NEW YORK FILM FESTIVAL – “Sopranos” creator David Chase should be commended for choosing some of the most heavily-mined subjects in all of fiction for his feature film debut, “Not Fade Away.” It’s a nostalgic growing-up story set in the early to mid-sixties, chronicling—as did Barry Levinson’s “Diner” and “Liberty Heights” and television’s “The Wonder Years”— rock’n’roll and its countercultural appeal which swept over that era’s youth. There’s voiceover narration, although refreshingly it doesn’t comes from a wistful, Daniel Stern-esque protagonist looking back, but from his younger sister. There are countless rock songs on the soundtrack, and heated discussions about Vietnam, and hippie daughters that take acid and run away from home, and once-clean-cut kids sporting leather jackets and Bob Dylan hairdos.
To his credit, however, Chase (who also serves as screenwriter) mostly sidesteps the expected clichés. Before a Lincoln Center screening of the film at the New York Film Festival on October 6, Chase said that although the film is not entirely autobiographical, its central romance is partially based on his adolescent longing for a sultry teenage girl, who initially rebuffed him with “Don’t worry, time is on your side” and, years later, became his wife. The love story is played out naturally, with a notable lack of histrionics: boy (the Patrick Dempsey-like John Magaro) pines for girl (blue-eyed beauty Bella Heathcote), boy gets girl, boy discovers some nasty things about girl and yells at her, boy and girl make up. And despite Chase’s real-life happy ending, the movie deliberately cops out with uncertainty about the lovers’ future together.
Given what Chase was up against content-wise, there’s an astounding lack of overly familiar outcomes. After a subsidiary character’s gruesome motorbike accident, for instance, we await the sappy music, the tear-jerking funeral scene, the protagonist’s instant snapping to maturity and manhood. Instead, the character survives, and the protagonist remains just as shaky as before. And James Gandolfini, playing the umpteenth conservative, disapproving father—“You look like you just got off the boat!” he yells multiple times at his Rolling Stones-obsessed son—turns a tired role into a tour-de-force performance. When he throws salami off of an antipasto plate at Magaro’s head, or threatens to tangle with him, he’s a hilarious, bullish presence, a Tony Soprano without the butcher knife. And when he turns out to have terminal cancer and gives his estranged son a heart-to-heart talk, Gandolfini never condescends to the character or audience, the scene devoid of ham-fisted pathos.
The story to “Not Fade Away” is slight and episodic, but there are plenty of funny, heartfelt, well-acted scenes that will resonate not only with rock enthusiasts who grew up in the sixties but with anyone that’s ever tried to launch an amateur band. Magaro starts as the shy, awkward drummer of a nameless garage rock band; when the handsome but oafish singer accidentally swallows a joint before a basement gig, Magaro takes over on lead singer duty, and the band gradually favors him. His shifted status impresses Heathcote, who previously ignored him, but just as their relationship heats up, some of his bandmates reveal that they had past dalliances with her. Then the band gets a shot at stardom and, of course, shoots itself in the foot.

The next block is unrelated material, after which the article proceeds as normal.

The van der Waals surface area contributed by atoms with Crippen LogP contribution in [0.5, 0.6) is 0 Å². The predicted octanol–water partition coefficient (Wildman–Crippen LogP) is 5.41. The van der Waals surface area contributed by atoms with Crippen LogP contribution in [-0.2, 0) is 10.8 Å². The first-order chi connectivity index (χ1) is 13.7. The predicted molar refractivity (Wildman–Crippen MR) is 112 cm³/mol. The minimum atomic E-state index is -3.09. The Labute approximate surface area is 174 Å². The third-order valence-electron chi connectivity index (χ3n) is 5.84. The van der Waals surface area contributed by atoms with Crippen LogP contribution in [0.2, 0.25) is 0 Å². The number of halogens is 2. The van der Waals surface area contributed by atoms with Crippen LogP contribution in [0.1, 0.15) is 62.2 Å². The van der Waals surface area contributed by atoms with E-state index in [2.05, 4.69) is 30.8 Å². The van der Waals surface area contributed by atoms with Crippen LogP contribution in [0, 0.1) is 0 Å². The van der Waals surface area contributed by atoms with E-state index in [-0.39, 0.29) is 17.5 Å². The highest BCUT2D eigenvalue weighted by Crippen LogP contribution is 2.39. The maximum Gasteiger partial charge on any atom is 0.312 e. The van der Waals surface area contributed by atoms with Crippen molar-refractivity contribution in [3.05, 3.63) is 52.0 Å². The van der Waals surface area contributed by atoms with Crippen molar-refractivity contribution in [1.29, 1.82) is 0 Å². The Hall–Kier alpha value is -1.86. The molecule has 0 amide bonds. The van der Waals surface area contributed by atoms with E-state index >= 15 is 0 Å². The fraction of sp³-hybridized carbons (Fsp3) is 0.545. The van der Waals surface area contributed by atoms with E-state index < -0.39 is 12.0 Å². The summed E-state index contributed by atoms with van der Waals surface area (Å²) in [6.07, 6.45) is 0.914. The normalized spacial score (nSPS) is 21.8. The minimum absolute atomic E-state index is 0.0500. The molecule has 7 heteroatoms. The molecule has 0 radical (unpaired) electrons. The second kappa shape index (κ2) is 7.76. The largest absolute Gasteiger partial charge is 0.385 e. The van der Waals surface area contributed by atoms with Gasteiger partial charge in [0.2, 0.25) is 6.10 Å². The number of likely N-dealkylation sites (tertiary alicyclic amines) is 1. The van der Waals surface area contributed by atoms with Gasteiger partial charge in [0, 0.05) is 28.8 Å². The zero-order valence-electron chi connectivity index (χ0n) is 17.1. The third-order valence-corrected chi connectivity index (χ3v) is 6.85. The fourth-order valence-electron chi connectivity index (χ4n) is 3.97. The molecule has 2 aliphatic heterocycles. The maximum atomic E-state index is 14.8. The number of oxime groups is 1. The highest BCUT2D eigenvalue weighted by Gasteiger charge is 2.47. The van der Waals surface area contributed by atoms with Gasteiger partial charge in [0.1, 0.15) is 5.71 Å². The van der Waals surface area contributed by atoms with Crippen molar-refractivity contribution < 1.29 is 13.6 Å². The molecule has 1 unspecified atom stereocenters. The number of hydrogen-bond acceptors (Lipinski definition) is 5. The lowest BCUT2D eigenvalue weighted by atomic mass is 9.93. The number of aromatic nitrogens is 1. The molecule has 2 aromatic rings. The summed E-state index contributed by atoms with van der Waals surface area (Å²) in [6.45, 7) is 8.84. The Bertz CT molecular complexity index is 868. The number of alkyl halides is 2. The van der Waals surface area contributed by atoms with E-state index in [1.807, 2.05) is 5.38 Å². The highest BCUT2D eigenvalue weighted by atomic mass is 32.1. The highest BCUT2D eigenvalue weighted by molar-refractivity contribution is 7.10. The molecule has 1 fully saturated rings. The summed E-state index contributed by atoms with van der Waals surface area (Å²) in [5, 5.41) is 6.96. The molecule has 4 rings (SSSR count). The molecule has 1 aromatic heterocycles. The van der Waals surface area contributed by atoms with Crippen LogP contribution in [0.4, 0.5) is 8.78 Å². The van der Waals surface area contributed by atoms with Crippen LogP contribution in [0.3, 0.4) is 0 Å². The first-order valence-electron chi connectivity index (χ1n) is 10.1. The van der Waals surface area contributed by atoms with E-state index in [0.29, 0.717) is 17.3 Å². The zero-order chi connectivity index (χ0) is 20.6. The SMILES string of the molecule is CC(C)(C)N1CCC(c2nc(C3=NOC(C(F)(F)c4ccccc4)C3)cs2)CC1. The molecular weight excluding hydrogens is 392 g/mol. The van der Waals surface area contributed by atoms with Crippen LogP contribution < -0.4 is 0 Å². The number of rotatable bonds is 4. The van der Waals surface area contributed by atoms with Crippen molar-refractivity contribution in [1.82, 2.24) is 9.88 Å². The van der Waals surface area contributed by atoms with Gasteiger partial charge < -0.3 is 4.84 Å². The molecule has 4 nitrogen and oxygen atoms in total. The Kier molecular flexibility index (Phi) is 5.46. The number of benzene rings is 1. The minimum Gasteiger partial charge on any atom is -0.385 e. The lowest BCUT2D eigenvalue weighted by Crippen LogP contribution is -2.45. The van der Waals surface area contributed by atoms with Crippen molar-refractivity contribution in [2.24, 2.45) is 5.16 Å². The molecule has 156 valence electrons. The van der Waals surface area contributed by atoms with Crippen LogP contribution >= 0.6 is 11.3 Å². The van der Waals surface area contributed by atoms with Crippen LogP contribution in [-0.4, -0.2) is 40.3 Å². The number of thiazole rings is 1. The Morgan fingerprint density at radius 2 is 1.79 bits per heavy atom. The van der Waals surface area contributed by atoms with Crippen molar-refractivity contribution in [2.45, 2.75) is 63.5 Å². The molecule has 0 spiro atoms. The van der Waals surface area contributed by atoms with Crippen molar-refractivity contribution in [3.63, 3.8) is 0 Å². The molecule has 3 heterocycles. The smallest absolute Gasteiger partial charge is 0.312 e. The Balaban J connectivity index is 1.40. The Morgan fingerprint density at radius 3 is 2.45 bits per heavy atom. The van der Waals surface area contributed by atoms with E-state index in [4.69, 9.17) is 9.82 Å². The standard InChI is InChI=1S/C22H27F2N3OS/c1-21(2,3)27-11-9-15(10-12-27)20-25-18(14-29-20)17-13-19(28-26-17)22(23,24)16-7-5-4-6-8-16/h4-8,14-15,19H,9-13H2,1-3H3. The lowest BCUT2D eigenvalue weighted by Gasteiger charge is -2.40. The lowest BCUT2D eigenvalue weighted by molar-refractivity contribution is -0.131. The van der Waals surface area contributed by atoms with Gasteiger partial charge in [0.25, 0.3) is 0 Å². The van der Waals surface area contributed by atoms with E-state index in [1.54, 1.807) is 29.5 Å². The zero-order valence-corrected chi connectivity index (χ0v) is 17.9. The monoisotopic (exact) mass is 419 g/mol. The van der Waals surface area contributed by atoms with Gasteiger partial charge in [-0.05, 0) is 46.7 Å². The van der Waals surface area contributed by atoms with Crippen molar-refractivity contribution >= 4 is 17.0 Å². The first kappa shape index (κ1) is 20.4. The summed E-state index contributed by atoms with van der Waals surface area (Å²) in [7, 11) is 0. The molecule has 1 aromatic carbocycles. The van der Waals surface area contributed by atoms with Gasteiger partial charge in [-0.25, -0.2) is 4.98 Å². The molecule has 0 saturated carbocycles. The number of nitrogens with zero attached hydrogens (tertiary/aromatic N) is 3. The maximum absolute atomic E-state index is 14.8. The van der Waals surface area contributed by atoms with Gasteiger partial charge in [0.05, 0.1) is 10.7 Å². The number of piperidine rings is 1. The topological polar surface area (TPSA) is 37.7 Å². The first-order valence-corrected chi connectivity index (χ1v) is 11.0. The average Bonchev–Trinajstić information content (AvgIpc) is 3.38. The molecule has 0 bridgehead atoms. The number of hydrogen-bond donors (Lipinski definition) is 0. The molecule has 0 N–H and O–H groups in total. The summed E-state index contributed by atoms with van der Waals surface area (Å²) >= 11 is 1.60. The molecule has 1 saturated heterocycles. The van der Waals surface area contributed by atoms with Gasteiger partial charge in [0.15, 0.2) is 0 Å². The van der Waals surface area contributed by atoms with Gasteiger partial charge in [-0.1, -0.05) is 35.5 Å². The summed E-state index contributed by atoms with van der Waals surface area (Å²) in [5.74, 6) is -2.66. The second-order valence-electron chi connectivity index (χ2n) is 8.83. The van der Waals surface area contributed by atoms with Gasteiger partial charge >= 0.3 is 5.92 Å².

Chase is a gentle filmmaker, though, and there are no fisticuffs, no screaming matches, just life-like approximations of the dull pain friends and lovers feel at betrayal and heartbreak. The same subtlety suffuses Chase’s depiction of Gandolfini and his overdramatic wife’s (Lisa Lampanelli) attempts to discipline Magaro; they push him around and make idle threats (“I might as well slit my wrists!” Lampanelli screeches in the film’s funniest scene) but they don’t really stand in his way. There’s no “Dead Poets Society”-like tragedy in “Not Fade Away,” just a few bad patches that the characters overcome with a minimum of drama.
The problem with Chase’s approach is that by avoiding platitudes, he’s taken some of the drama out of his own work. Scenes end, happily, without forced catharsis, but they also seem choppily edited, unfulfilled. “Not Fade Away” could almost stand to be more manipulative; the characters and their problems are amusing and sympathetic, but they don’t grip you, or stay with you, the way “Diner’s” malcontents did.
This film premiered at the New York Film Festival on October 6th; a limited theatrical release is scheduled for December 21st. This year marks the fiftieth edition of this festival.